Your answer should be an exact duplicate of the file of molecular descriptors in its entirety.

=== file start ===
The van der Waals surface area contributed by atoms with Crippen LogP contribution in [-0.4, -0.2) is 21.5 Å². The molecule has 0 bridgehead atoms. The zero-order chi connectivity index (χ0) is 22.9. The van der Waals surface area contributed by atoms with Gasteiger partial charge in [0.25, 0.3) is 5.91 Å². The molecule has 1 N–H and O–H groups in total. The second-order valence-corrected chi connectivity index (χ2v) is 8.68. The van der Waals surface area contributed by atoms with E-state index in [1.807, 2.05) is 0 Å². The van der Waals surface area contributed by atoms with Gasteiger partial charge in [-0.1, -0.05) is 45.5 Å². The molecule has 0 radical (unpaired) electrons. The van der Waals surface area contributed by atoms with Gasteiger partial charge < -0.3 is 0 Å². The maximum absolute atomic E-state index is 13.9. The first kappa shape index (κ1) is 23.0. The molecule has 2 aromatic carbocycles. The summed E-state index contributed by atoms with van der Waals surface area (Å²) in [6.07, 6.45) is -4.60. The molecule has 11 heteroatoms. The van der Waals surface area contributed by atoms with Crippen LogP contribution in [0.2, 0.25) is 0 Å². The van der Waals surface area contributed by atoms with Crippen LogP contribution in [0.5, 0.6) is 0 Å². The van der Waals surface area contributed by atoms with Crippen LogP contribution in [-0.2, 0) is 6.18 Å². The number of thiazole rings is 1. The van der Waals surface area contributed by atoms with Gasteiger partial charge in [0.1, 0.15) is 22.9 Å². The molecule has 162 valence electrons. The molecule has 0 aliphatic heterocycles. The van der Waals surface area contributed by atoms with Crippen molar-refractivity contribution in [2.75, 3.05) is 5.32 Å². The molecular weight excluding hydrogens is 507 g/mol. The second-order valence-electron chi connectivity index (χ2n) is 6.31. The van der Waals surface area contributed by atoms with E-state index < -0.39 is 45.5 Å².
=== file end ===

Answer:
The van der Waals surface area contributed by atoms with Crippen LogP contribution in [-0.4, -0.2) is 21.5 Å². The molecule has 0 bridgehead atoms. The zero-order chi connectivity index (χ0) is 22.9. The van der Waals surface area contributed by atoms with Gasteiger partial charge in [0.25, 0.3) is 5.91 Å². The molecule has 1 N–H and O–H groups in total. The second-order valence-corrected chi connectivity index (χ2v) is 8.68. The van der Waals surface area contributed by atoms with E-state index in [1.807, 2.05) is 0 Å². The van der Waals surface area contributed by atoms with Gasteiger partial charge in [-0.1, -0.05) is 45.5 Å². The molecule has 0 radical (unpaired) electrons. The van der Waals surface area contributed by atoms with Gasteiger partial charge < -0.3 is 0 Å². The maximum absolute atomic E-state index is 13.9. The first kappa shape index (κ1) is 23.0. The molecule has 2 aromatic carbocycles. The summed E-state index contributed by atoms with van der Waals surface area (Å²) in [6.07, 6.45) is -4.60. The molecule has 11 heteroatoms. The van der Waals surface area contributed by atoms with Crippen LogP contribution in [0.2, 0.25) is 0 Å². The van der Waals surface area contributed by atoms with Crippen LogP contribution in [0.5, 0.6) is 0 Å². The van der Waals surface area contributed by atoms with Crippen LogP contribution in [-0.2, 0) is 6.18 Å². The number of thiazole rings is 1. The van der Waals surface area contributed by atoms with Gasteiger partial charge in [0.1, 0.15) is 22.9 Å². The molecule has 162 valence electrons. The molecule has 0 aliphatic heterocycles. The van der Waals surface area contributed by atoms with Crippen molar-refractivity contribution in [2.75, 3.05) is 5.32 Å². The molecular weight excluding hydrogens is 507 g/mol. The second-order valence-electron chi connectivity index (χ2n) is 6.31. The van der Waals surface area contributed by atoms with E-state index < -0.39 is 45.5 Å².